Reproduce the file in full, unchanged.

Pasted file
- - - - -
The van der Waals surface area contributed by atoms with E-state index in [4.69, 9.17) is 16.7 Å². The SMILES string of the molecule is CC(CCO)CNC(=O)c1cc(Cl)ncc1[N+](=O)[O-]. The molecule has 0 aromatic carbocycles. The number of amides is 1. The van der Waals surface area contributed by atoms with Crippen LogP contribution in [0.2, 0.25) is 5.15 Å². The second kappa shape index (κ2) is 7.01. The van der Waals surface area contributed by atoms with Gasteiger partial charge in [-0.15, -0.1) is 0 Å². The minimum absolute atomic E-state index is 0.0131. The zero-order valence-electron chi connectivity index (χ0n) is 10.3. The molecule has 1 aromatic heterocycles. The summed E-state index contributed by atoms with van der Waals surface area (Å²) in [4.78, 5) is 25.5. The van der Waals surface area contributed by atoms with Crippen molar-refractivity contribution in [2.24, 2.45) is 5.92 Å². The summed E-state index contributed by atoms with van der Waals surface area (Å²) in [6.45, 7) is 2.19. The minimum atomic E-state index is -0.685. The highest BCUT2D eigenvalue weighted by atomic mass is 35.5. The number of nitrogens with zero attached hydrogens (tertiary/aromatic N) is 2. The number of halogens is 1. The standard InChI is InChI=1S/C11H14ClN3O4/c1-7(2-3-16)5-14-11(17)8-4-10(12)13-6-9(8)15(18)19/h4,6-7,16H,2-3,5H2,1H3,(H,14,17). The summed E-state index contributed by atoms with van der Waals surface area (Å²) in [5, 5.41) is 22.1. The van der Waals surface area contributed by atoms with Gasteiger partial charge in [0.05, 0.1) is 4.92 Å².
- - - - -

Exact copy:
The van der Waals surface area contributed by atoms with E-state index in [4.69, 9.17) is 16.7 Å². The SMILES string of the molecule is CC(CCO)CNC(=O)c1cc(Cl)ncc1[N+](=O)[O-]. The molecule has 0 aromatic carbocycles. The number of amides is 1. The van der Waals surface area contributed by atoms with Crippen LogP contribution in [0.2, 0.25) is 5.15 Å². The second kappa shape index (κ2) is 7.01. The van der Waals surface area contributed by atoms with Gasteiger partial charge in [-0.15, -0.1) is 0 Å². The minimum absolute atomic E-state index is 0.0131. The zero-order valence-electron chi connectivity index (χ0n) is 10.3. The molecule has 1 aromatic heterocycles. The summed E-state index contributed by atoms with van der Waals surface area (Å²) in [4.78, 5) is 25.5. The van der Waals surface area contributed by atoms with Crippen molar-refractivity contribution in [2.24, 2.45) is 5.92 Å². The summed E-state index contributed by atoms with van der Waals surface area (Å²) in [6.45, 7) is 2.19. The minimum atomic E-state index is -0.685. The highest BCUT2D eigenvalue weighted by atomic mass is 35.5. The number of nitrogens with zero attached hydrogens (tertiary/aromatic N) is 2. The number of halogens is 1. The standard InChI is InChI=1S/C11H14ClN3O4/c1-7(2-3-16)5-14-11(17)8-4-10(12)13-6-9(8)15(18)19/h4,6-7,16H,2-3,5H2,1H3,(H,14,17). The summed E-state index contributed by atoms with van der Waals surface area (Å²) in [5, 5.41) is 22.1. The van der Waals surface area contributed by atoms with Gasteiger partial charge in [0.05, 0.1) is 4.92 Å².